UEFA decided to keep in tune with this new scientifically advanced approach, but asked adidas to give the ball a new identity, an in doing so they created the Questra Europa which was the first colored ball in a major tournament. The design they chose was a reworking of the iconic England badge, the three lions and red roses, in the familiar tango shape, which had appeared on all major balls. Each side of the trigon had a lion in metallic blue, and in the center was a red rose.

Due to its strong link with the host nation’s own identity, the ball proved very popular, and also paved the way for a very lively, exciting tournament with many incredible goals and vibrant play.

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Euro Soccer Balls Soccer

1992 Official Ball of the European Championships – Etrvsco Unico

The official ball for the 1992 European Championships was the Etrvsco Unico the same ball used in the Italy, 1990 World Cup. The only difference is a panel on the ball indicating “Official World Cup 1990/ Official 1992 Euro Championship”.

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Euro Soccer Balls Soccer

1988 Official Ball of the European Championships – Tango Europa

Tango Europa1
Tango Europa2
Tang Europa3

Above Pictures Provided By Reg Wong, Thanks!

Europa_Tango2

The above picture is another version with an UEFA Logo and made in France

Picture provided by D. Duinkerken – Thanks!

1988 Tango Europa Euro Ball and box
88 Euro balls

Above two pictures with original box provided by Jacques Barralon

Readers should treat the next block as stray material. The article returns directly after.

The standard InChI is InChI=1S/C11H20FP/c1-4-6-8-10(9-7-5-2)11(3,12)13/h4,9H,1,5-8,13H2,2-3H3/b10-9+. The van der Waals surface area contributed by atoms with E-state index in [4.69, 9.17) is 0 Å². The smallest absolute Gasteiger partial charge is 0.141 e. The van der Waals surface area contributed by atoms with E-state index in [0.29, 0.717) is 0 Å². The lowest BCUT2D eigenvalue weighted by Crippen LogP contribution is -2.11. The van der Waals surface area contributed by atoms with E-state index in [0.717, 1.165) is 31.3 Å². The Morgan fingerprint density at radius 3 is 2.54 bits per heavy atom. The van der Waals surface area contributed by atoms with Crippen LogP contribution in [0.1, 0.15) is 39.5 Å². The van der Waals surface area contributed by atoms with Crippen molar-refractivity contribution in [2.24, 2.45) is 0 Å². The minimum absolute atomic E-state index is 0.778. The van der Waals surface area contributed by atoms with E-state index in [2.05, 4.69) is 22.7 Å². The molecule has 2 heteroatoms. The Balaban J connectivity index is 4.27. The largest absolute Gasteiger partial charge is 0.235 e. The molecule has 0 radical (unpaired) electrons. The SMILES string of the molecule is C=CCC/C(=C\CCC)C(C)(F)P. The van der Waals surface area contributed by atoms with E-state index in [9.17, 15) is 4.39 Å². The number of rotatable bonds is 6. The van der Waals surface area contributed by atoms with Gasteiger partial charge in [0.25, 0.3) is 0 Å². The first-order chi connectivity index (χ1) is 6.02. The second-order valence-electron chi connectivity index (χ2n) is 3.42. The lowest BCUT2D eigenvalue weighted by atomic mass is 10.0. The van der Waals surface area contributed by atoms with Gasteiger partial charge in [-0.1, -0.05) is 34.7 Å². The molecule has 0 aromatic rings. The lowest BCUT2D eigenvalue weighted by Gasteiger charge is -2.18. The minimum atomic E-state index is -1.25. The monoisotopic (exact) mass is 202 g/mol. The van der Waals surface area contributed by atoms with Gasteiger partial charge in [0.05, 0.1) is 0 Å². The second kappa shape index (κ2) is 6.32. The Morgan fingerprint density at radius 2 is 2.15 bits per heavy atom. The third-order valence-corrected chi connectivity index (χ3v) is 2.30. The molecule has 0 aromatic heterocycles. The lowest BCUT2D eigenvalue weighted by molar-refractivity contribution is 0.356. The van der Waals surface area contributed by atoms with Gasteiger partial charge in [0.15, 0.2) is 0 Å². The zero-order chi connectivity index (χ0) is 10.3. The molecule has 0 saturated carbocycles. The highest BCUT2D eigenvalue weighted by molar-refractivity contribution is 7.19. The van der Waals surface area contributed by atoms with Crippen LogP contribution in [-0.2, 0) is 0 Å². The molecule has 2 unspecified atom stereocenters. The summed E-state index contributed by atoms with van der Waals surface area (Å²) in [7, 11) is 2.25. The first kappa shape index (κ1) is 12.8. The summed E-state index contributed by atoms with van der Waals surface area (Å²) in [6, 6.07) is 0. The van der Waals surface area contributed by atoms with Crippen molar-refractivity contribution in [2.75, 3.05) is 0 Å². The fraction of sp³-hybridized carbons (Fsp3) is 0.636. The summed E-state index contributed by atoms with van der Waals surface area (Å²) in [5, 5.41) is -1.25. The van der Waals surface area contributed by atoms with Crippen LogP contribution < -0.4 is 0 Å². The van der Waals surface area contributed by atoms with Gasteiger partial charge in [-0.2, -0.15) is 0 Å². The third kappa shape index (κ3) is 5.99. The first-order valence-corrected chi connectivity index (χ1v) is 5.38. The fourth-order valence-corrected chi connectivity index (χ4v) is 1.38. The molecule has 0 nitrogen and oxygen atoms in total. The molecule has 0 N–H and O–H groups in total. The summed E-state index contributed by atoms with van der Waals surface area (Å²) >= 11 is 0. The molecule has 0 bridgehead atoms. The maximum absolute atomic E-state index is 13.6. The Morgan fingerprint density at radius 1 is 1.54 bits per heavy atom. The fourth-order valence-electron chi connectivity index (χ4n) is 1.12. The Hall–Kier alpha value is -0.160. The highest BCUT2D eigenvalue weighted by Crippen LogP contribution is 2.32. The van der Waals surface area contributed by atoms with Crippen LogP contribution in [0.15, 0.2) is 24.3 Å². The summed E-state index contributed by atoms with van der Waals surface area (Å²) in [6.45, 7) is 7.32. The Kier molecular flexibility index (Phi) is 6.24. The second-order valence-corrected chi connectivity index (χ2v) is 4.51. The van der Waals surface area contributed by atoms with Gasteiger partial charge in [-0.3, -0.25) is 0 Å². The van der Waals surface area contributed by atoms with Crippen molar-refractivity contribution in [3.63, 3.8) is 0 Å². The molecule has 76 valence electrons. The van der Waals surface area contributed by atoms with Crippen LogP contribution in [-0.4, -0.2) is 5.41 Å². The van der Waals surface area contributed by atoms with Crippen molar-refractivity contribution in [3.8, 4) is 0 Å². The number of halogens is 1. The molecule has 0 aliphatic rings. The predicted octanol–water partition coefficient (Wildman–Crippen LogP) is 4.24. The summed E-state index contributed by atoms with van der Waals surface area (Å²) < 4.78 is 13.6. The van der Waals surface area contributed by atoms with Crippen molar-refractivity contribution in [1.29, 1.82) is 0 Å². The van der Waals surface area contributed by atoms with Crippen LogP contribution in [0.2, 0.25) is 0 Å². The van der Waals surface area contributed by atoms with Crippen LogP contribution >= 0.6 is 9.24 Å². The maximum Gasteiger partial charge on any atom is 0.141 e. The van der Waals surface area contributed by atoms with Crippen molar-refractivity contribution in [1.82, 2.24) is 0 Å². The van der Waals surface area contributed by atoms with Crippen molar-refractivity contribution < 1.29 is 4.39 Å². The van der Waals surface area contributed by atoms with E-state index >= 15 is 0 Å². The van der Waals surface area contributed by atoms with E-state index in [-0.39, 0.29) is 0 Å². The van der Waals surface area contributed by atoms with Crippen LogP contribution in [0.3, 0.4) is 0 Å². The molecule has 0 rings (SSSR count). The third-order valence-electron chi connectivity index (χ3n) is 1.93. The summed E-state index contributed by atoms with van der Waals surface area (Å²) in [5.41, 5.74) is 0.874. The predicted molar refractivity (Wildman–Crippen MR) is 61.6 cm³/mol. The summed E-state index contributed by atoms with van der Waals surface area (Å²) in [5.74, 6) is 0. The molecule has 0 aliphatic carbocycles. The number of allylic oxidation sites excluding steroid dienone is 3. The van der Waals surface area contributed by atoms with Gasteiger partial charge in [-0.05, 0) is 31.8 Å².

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Euro Soccer Balls Soccer

1984 Official Ball of the European Championships – Tango Mundial

Mundial-Tango
EURO_1984

Above Picture of the REPLICA Tango Mundial Provided By Jens Badinski

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Euro Soccer Balls Soccer

1980 Official Ball of the European Championships – Tango River Plate

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Euro Soccer Balls Soccer

1976 Official Ball of the European Championships – Telstar

Featured enhanced lamination of the Durlast material to further reduce water intake.
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Euro Soccer Balls Soccer

1972 Official Ball of the European Championships – Telstar

1970 Telstar Durlast 1

Above picture provided by Jacques Barralon

Featured new polyurethane coating and Durlast technology which increased the water resistance of the leather ball. The Telstar Durlast with graphics was not used in the 1970 World Cup matches in Mexico. It was used in the 1972 European Championships.


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Euro Soccer Balls Soccer

1968 Official Ball of the European Championships – Telstar Elast

1968 Telstar Elast 2